Q. My daughter is nine and doesn’t seem to care much about personal hygiene. I’ve noticed that as she’s entering puberty she has some body odour when she exercises and furthermore doesn’t seem concerned about washing or brushing her hair. She gets annoyed whenever I make remarks about these things. I’m worried that her friends are going to notice it and make remarks which would hurt her feelings. I don’t want to be a nag but I’m having a hard time letting go of this.
A. When your daughter was a baby you washed and took care of her small body, but as she grew you taught her how to do these things for herself. By the time she reached elementary school she was able to wash and rinse her own hair, with little or no assistance. She could brush her own hair with ease. At nine, your daughter should be a pro at it. If she’s not keeping up with your standards of self-care, however, it’s a good idea to review a few things that might motivate her in this department.
First of all, remember that nagging and reminding don’t help children learn to be responsible. Instead, they create friction in your relationship, or worse, teach your child to wait for service from you. Be clear in your own mind. This is her job to take care of – and she can do it. The things that will help are the following:
Create a healthy routine
Make time for showering nightly. Have soap, shampoo, and an assortment of shower accessories.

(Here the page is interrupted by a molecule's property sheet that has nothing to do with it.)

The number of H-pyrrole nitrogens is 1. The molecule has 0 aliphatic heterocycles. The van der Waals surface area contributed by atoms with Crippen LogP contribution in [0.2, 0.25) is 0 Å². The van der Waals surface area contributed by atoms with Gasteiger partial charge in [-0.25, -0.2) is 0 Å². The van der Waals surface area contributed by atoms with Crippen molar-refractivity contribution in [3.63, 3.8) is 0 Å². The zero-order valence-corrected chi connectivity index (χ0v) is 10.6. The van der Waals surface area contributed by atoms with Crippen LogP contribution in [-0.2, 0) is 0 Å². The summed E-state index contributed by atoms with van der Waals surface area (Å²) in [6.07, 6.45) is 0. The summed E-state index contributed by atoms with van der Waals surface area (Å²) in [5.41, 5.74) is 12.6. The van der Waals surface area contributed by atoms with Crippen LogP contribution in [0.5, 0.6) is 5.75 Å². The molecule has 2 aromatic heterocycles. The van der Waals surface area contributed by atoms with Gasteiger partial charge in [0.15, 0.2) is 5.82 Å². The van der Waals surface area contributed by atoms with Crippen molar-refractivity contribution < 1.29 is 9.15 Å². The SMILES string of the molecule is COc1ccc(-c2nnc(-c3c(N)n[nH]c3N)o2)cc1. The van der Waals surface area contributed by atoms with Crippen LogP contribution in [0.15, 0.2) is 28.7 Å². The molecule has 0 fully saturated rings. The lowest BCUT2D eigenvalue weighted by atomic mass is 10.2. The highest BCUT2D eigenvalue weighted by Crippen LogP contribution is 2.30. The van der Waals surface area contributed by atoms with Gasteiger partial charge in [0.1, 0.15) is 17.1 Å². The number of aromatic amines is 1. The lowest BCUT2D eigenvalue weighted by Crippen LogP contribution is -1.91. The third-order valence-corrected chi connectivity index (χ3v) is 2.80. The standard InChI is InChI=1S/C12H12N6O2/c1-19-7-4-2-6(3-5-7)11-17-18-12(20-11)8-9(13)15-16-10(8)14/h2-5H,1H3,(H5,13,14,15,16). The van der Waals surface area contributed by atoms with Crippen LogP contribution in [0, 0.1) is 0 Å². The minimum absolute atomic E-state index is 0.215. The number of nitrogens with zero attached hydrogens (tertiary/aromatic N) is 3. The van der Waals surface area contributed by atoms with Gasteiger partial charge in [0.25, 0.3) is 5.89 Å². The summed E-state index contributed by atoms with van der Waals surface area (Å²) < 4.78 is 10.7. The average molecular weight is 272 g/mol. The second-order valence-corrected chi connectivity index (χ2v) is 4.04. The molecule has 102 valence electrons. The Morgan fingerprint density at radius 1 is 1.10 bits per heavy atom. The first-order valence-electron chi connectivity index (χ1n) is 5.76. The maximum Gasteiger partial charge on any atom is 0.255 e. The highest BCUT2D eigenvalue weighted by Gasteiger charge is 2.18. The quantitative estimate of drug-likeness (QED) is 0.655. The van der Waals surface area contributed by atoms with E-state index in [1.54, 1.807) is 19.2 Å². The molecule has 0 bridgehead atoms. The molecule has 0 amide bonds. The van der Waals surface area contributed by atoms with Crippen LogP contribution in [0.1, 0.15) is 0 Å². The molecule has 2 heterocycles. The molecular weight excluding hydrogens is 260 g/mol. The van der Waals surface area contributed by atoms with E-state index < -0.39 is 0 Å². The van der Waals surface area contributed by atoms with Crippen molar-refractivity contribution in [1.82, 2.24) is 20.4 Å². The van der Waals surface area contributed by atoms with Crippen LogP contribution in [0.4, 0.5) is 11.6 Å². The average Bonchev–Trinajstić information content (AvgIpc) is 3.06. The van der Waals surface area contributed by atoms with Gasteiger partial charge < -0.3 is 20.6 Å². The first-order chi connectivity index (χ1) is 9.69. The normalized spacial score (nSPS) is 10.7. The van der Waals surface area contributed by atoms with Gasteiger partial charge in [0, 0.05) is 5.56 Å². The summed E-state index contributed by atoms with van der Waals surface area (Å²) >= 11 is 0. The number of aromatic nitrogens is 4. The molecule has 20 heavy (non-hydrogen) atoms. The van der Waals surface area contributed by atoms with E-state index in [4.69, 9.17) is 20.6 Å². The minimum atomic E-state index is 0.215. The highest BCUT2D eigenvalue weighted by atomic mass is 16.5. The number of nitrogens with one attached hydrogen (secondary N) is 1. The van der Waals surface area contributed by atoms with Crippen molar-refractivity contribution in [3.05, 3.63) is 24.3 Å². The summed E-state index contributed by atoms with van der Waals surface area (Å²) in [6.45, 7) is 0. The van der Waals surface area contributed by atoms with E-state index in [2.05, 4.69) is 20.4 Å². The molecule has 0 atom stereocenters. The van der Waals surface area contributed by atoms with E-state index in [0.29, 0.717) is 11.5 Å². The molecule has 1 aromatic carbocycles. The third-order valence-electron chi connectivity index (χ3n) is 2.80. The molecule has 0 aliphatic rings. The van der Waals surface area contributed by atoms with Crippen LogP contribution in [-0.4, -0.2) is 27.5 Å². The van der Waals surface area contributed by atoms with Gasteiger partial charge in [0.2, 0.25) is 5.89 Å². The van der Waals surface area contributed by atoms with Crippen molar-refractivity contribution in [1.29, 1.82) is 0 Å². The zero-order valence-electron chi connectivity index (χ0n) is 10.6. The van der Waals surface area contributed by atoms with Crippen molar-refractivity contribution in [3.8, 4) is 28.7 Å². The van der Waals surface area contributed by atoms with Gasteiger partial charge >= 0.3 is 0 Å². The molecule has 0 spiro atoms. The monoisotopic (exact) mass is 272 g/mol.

Emphasize the positive. Let her know how shiny her hair looks when it’s been washed and brushed or how nice she smells after she’s showered.
Take Time for Training
As she enters puberty she’ll need to learn about all the ways that her body is changing. Body odour is one of them. Find an opportunity to talk to her about it. Use tact and sensitivity. Ask if she’d like to go to the store with you to pick out some natural deodorant. Teach her how to use it and how often it’s needed.
Be a Great Role Model
Seeing that you shower regularly and take care of your hair teaches her what good self-care looks like.
If you’ve done all of these things and she still refuses to wash herself or brush her hair, she may encounter some consequences down the road. The worse thing that will happen is that a friend may make a blunt remark and this could hurt her feelings. As much as you want to prevent this from happening, it’s the direct result of her choices. The good part is that it may serve to get her attention. This is where peer pressure works in your favour. Be there to help her process the hurt, show understanding for her feelings and encourage her to think about what she can do to make sure it doesn’t happen again.
Avoid Power Struggles
Take care not to get into power struggles. Don’t fight about this or try to control her. If you do, it could lead to resistance and opposition. You don’t want her to get an emotional payoff of feeling strong by not washing her hair. Tell her it’s her job to take of her body, not yours, then stand back and leave it up to her. Have faith she will figure it out.